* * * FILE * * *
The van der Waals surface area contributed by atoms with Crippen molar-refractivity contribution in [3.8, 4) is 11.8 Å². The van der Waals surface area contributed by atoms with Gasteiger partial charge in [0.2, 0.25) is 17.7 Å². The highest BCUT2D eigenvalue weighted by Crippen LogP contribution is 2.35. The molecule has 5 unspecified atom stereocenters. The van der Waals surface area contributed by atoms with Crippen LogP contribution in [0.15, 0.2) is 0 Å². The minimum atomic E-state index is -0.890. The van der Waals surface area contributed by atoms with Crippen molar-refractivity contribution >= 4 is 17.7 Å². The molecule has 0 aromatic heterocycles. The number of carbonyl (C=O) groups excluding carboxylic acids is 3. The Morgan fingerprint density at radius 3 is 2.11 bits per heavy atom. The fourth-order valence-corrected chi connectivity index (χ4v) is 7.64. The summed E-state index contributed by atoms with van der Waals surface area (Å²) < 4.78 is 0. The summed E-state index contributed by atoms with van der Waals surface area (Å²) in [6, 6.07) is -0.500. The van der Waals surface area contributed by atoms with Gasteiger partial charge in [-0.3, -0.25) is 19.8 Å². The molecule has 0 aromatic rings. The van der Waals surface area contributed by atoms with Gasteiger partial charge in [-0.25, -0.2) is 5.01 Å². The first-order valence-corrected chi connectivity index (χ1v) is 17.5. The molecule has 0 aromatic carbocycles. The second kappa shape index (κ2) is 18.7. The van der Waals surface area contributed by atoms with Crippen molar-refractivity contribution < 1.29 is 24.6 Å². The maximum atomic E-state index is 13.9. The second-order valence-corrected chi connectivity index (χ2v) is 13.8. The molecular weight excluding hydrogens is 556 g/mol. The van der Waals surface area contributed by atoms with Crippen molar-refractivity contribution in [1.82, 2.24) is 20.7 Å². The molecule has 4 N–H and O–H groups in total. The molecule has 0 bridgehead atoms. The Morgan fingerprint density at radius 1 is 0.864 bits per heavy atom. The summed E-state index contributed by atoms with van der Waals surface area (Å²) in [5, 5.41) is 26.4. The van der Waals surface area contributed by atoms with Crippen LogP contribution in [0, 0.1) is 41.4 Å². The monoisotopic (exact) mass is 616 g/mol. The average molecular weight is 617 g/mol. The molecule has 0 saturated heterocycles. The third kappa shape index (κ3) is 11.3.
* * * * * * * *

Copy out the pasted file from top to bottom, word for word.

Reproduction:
The van der Waals surface area contributed by atoms with Crippen molar-refractivity contribution in [3.8, 4) is 11.8 Å². The van der Waals surface area contributed by atoms with Gasteiger partial charge in [0.2, 0.25) is 17.7 Å². The highest BCUT2D eigenvalue weighted by Crippen LogP contribution is 2.35. The molecule has 5 unspecified atom stereocenters. The van der Waals surface area contributed by atoms with Crippen LogP contribution in [0.15, 0.2) is 0 Å². The minimum atomic E-state index is -0.890. The van der Waals surface area contributed by atoms with Crippen molar-refractivity contribution >= 4 is 17.7 Å². The molecule has 0 aromatic heterocycles. The number of carbonyl (C=O) groups excluding carboxylic acids is 3. The Morgan fingerprint density at radius 3 is 2.11 bits per heavy atom. The fourth-order valence-corrected chi connectivity index (χ4v) is 7.64. The summed E-state index contributed by atoms with van der Waals surface area (Å²) < 4.78 is 0. The summed E-state index contributed by atoms with van der Waals surface area (Å²) in [6, 6.07) is -0.500. The van der Waals surface area contributed by atoms with Gasteiger partial charge in [-0.3, -0.25) is 19.8 Å². The molecule has 0 aromatic rings. The van der Waals surface area contributed by atoms with Gasteiger partial charge in [-0.25, -0.2) is 5.01 Å². The first-order valence-corrected chi connectivity index (χ1v) is 17.5. The molecule has 0 aromatic carbocycles. The second kappa shape index (κ2) is 18.7. The van der Waals surface area contributed by atoms with Crippen molar-refractivity contribution < 1.29 is 24.6 Å². The maximum atomic E-state index is 13.9. The second-order valence-corrected chi connectivity index (χ2v) is 13.8. The molecular weight excluding hydrogens is 556 g/mol. The van der Waals surface area contributed by atoms with Crippen molar-refractivity contribution in [1.82, 2.24) is 20.7 Å². The molecule has 4 N–H and O–H groups in total. The molecule has 0 bridgehead atoms. The Morgan fingerprint density at radius 1 is 0.864 bits per heavy atom. The summed E-state index contributed by atoms with van der Waals surface area (Å²) in [5, 5.41) is 26.4. The van der Waals surface area contributed by atoms with Crippen LogP contribution in [0, 0.1) is 41.4 Å². The monoisotopic (exact) mass is 616 g/mol. The average molecular weight is 617 g/mol. The molecule has 0 saturated heterocycles. The third kappa shape index (κ3) is 11.3.